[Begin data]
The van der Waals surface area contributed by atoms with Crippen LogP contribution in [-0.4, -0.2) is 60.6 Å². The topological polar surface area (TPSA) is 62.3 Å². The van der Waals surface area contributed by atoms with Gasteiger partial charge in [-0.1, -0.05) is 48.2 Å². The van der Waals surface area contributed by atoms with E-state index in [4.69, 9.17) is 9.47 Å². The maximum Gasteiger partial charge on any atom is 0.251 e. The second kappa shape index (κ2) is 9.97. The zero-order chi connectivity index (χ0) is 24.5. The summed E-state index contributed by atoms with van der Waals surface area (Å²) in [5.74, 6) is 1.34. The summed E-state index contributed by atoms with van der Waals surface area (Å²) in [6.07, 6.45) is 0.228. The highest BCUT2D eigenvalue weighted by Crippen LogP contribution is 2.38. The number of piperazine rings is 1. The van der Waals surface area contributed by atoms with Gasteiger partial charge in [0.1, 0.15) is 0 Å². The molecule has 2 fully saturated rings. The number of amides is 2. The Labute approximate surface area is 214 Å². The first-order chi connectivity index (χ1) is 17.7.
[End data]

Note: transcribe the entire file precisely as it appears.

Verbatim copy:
The van der Waals surface area contributed by atoms with Crippen LogP contribution in [-0.4, -0.2) is 60.6 Å². The topological polar surface area (TPSA) is 62.3 Å². The van der Waals surface area contributed by atoms with Gasteiger partial charge in [-0.1, -0.05) is 48.2 Å². The van der Waals surface area contributed by atoms with E-state index in [4.69, 9.17) is 9.47 Å². The maximum Gasteiger partial charge on any atom is 0.251 e. The second kappa shape index (κ2) is 9.97. The zero-order chi connectivity index (χ0) is 24.5. The summed E-state index contributed by atoms with van der Waals surface area (Å²) in [5.74, 6) is 1.34. The summed E-state index contributed by atoms with van der Waals surface area (Å²) in [6.07, 6.45) is 0.228. The highest BCUT2D eigenvalue weighted by Crippen LogP contribution is 2.38. The number of piperazine rings is 1. The van der Waals surface area contributed by atoms with Gasteiger partial charge in [0.1, 0.15) is 0 Å². The molecule has 2 fully saturated rings. The number of amides is 2. The Labute approximate surface area is 214 Å². The first-order chi connectivity index (χ1) is 17.7.